Canada: GDP gains steam in October; preliminary estimate points to weaker growth in November
The economy expanded 0.8% on a month-on-month seasonally-adjusted basis in October, after growing 0.2% in September. Moreover, on an annual basis the economy grew 3.8% in October, which was stronger than September’s 3.6% rise.
In October, the goods-producing industries rebounded robustly due to stronger construction, manufacturing and utilities output. Meanwhile, the services-producing industries expanded at a slightly faster pace in October relative to the previous month, and predominately the result of healthier professional, scientific and technical services, as well as higher retail trade activity.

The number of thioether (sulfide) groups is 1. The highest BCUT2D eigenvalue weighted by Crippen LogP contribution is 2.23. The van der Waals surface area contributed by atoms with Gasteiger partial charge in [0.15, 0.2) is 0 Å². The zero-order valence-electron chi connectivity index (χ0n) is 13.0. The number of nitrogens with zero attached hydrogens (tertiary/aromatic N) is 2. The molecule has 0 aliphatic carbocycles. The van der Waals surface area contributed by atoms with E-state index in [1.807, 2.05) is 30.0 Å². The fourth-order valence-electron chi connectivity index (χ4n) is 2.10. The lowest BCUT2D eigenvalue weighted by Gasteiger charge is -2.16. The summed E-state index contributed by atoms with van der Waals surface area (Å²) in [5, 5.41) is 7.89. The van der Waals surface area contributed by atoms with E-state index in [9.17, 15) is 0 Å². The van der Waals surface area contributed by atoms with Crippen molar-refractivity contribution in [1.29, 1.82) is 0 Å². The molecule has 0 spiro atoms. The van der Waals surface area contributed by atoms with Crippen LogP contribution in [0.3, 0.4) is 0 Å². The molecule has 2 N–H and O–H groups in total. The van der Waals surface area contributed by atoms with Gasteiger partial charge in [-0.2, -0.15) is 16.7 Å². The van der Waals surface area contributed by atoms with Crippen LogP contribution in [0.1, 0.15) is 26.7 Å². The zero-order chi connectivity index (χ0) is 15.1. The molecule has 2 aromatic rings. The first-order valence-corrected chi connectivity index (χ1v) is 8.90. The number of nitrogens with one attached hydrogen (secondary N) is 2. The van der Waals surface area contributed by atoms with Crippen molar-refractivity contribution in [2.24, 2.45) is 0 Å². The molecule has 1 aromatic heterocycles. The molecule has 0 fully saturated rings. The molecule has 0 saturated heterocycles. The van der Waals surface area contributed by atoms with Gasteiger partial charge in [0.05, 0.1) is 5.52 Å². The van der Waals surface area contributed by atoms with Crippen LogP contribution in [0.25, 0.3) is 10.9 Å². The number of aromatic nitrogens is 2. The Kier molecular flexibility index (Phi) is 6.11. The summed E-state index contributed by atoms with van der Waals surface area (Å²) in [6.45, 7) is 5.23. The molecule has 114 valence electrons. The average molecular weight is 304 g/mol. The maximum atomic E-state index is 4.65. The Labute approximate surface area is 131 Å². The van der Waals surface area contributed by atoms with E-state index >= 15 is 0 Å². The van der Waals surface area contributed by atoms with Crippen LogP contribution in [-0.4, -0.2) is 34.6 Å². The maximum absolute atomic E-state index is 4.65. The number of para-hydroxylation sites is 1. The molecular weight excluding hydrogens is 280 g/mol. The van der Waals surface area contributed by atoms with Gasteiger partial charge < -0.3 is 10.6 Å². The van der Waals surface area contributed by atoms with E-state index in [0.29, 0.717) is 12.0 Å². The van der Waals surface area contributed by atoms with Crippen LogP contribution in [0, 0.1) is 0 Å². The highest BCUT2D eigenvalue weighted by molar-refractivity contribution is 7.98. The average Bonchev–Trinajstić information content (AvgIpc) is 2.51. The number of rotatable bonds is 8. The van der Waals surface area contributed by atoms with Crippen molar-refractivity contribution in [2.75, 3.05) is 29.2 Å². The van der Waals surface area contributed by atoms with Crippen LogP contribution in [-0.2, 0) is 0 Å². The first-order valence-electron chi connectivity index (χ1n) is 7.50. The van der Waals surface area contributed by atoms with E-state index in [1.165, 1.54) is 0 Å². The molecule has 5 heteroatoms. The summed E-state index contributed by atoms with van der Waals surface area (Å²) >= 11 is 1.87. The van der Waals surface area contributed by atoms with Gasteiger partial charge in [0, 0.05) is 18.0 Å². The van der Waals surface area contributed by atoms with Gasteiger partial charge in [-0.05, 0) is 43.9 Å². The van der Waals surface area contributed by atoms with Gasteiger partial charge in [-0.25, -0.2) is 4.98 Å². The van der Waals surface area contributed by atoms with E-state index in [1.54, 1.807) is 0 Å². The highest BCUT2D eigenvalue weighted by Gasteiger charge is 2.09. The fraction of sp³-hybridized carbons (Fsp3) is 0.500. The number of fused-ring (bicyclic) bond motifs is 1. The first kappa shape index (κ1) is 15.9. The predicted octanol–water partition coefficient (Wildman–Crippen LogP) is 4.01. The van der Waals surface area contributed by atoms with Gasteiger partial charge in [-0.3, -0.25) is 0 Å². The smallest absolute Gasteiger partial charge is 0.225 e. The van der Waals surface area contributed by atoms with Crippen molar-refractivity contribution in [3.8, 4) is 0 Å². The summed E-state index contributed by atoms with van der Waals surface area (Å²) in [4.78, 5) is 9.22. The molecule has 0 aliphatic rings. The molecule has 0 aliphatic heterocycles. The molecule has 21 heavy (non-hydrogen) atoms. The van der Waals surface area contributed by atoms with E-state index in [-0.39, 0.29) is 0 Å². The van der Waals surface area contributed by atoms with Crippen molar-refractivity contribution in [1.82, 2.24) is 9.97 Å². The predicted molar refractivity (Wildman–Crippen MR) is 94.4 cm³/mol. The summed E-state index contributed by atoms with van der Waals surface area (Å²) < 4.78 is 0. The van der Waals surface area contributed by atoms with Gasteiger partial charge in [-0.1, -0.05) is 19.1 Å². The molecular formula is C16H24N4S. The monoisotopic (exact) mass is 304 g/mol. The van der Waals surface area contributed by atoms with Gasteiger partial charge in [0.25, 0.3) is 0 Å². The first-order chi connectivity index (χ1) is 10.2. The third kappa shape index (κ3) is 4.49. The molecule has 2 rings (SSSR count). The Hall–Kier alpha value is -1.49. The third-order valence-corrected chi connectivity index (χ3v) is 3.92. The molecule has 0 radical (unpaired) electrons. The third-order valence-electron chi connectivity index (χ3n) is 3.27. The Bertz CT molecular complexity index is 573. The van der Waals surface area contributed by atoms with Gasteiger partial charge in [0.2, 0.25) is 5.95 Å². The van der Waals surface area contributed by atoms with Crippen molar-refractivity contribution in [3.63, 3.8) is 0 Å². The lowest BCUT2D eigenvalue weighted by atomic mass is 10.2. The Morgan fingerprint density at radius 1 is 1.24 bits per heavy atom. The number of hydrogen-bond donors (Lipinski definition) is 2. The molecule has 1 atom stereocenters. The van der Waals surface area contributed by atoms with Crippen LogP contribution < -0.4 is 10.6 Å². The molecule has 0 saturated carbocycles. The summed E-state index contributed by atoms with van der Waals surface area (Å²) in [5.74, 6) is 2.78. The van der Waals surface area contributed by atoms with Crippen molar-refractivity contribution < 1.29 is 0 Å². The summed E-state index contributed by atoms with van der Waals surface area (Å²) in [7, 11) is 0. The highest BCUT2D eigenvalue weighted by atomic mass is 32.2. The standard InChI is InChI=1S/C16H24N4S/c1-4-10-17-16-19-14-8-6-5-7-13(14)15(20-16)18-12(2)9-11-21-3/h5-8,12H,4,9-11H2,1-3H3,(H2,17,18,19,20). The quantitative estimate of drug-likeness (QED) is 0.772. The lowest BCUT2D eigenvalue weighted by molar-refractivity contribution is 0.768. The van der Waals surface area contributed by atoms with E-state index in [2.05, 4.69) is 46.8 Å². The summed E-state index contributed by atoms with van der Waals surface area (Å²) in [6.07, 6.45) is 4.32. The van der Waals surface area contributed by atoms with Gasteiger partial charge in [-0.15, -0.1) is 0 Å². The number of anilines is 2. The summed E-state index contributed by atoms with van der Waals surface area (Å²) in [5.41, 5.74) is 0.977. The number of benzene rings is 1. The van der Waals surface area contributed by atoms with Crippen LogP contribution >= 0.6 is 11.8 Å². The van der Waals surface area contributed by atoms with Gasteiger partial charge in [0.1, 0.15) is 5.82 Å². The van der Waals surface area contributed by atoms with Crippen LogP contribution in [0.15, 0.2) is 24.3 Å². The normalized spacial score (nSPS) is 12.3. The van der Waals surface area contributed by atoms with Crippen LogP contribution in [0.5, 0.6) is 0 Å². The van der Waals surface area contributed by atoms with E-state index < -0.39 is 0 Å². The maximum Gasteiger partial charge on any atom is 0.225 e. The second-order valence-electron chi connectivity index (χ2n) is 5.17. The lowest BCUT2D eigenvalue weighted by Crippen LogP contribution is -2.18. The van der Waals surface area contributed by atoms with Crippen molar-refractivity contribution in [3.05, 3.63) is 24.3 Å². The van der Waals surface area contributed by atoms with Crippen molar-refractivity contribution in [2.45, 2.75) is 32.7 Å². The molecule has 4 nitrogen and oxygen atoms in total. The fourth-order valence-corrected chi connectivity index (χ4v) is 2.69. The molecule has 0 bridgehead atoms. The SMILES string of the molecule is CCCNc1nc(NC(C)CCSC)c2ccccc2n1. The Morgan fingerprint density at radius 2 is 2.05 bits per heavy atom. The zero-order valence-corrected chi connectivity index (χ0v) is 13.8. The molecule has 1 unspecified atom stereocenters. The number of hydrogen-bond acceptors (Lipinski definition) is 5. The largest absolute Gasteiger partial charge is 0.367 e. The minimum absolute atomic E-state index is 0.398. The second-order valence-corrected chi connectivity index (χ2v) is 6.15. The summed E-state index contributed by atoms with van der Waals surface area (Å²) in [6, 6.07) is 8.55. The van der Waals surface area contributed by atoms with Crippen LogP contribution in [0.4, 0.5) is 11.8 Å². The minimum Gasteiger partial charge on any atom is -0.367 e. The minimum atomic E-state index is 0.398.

In addition, Statistics Canada released a flash estimate for November GDP, which suggested the economy expanded 0.3% in November. The slower increase was attributed to weaker momentum in the mining, quarrying, and oil and gas extraction sector, while wholesale trade and construction output improved relative to October.
Commenting on the short-term outlook, Omar Abdelrahman, an economist at TD Economics, noted:
“With new restrictions recently announced across some provinces in response to rising caseloads, Canada’s economy will be susceptible to downside risks during the winter months. The hard-hit service-producing industries will, once again, feel the brunt of the impacts. Additionally, a potential switch to goods spending could exacerbate already elevated supply chain pressures.”